The job search can be a daunting journey, and receiving an interview is only half the battle. Preparation is key to be able to best get your foot in the door, and here are some ways to better your chances of earning a spot on the company’s roster.


Prepare Responses


Preparing for interviews will make sure that you’re spouting intelligent response after intelligent response, keeping your confidence high and your anxiety low. You most likely don’t know exactly what will be asked, but it’s easy to anticipate some common questions for an interview. 


Behavioral interview questions help the interviewer gain a better idea of how you reacted to a specific situation, such as: worked on a stressful project, had to problem-solve, or used extensive time management. Whenever you work on a big task, add it to a list you can use as an example in an interview. Be sure to emphasize the results of your actions. It is important to know what qualifications are required for the position, so you can best stress how you’re a great match for those skill sets.



Clear Your Head


The hour before an interview should be as stress-free as you can possibly make it. This means no interviews after an exam or trying to squeeze in a friend’s birthday lunch beforehand. This time should, instead, be used to review responses you have prepared and make sure that you have everything in place. Did you print out a copy of your resume? Did you dress properly? Do you know exactly where you are going and who you are meeting with?



Have at Least One Strong Question Prepared


At the end of an interview, you will always be asked if you have any questions. This can be a make-or-break point of the hiring process, without candidates even knowing it. A great question can show how interested you are in the job, leaving the interviewer impressed with your performance. Make sure you actually care about what the answer is. Interviewers will be able to easily tell if you seem disinterested.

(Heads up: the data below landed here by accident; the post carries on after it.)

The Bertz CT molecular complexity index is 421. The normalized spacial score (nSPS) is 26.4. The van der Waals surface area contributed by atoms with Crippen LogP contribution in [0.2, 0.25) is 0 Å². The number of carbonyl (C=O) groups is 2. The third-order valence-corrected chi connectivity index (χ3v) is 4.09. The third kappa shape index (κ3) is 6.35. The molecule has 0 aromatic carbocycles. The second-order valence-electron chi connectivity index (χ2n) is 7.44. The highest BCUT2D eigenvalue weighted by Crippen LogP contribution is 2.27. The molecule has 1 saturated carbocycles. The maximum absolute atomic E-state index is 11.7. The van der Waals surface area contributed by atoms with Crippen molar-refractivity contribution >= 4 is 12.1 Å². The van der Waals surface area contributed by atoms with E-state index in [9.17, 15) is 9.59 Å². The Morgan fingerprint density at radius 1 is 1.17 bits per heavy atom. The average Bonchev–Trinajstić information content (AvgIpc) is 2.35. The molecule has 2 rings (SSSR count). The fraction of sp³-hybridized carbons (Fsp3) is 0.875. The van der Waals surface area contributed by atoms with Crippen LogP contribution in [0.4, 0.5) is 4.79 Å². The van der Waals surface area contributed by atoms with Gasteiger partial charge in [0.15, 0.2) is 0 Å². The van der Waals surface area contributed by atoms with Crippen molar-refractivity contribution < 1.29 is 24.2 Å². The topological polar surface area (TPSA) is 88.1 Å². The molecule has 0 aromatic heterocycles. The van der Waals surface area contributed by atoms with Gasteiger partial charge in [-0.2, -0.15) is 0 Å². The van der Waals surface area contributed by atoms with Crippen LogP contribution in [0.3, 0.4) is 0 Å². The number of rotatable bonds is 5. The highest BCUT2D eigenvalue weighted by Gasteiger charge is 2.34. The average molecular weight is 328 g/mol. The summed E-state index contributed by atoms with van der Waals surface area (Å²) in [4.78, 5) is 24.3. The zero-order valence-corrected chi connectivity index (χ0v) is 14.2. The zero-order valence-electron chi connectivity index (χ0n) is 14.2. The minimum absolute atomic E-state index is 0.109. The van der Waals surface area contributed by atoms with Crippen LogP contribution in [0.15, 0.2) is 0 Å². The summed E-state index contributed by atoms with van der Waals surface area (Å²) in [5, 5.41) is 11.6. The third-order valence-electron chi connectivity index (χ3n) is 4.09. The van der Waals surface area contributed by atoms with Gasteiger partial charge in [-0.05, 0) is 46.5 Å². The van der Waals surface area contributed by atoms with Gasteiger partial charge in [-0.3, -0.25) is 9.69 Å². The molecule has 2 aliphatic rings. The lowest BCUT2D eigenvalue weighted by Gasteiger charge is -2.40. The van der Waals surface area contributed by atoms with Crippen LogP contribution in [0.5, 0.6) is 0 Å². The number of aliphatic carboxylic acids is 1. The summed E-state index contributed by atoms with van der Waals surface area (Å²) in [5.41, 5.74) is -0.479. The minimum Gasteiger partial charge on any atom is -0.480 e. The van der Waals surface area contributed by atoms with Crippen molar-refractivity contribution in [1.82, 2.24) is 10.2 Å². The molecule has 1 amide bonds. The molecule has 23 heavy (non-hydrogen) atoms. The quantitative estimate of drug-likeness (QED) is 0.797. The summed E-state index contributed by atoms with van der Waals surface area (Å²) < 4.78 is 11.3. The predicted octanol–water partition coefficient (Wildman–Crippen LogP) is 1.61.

Adjust to the Interview Style


Many companies run informal interviews. They will sit you with a current employee, who will casually ask you questions to gauge if you are a good fit with the culture. Others will conduct behavioral interviews, which discuss your past actions. They will determine your fit based on the actions you took and their results. Employers also use case interviews, in which they give you a problematic situation to solve, and you’ll be evaluated based on your solution.


Most likely, the interviews you attend will be a mix. If the interview is leaning more informal, initiate small talk and find some common ground. If the hiring manager seems to be asking behavioral questions from a list and meticulously taking notes of your answers, stick to impressing them with confidence and quality examples.



Gratitude Can Go a Long Way


Many hiring managers will admit that their decision ultimately came from a candidate being the only one of the interview process to follow up after the interviews were conducted. A “Thank you” email 24-48 after the email is always a good idea. Be sure to include details from your conversation with them, why you’d be a good fit, and thank them for their time.



Preparing for interviews is half of the race. All that’s left to do is go in and finish the process. These tips will help ensure you get your foot in the door when it comes time to execute.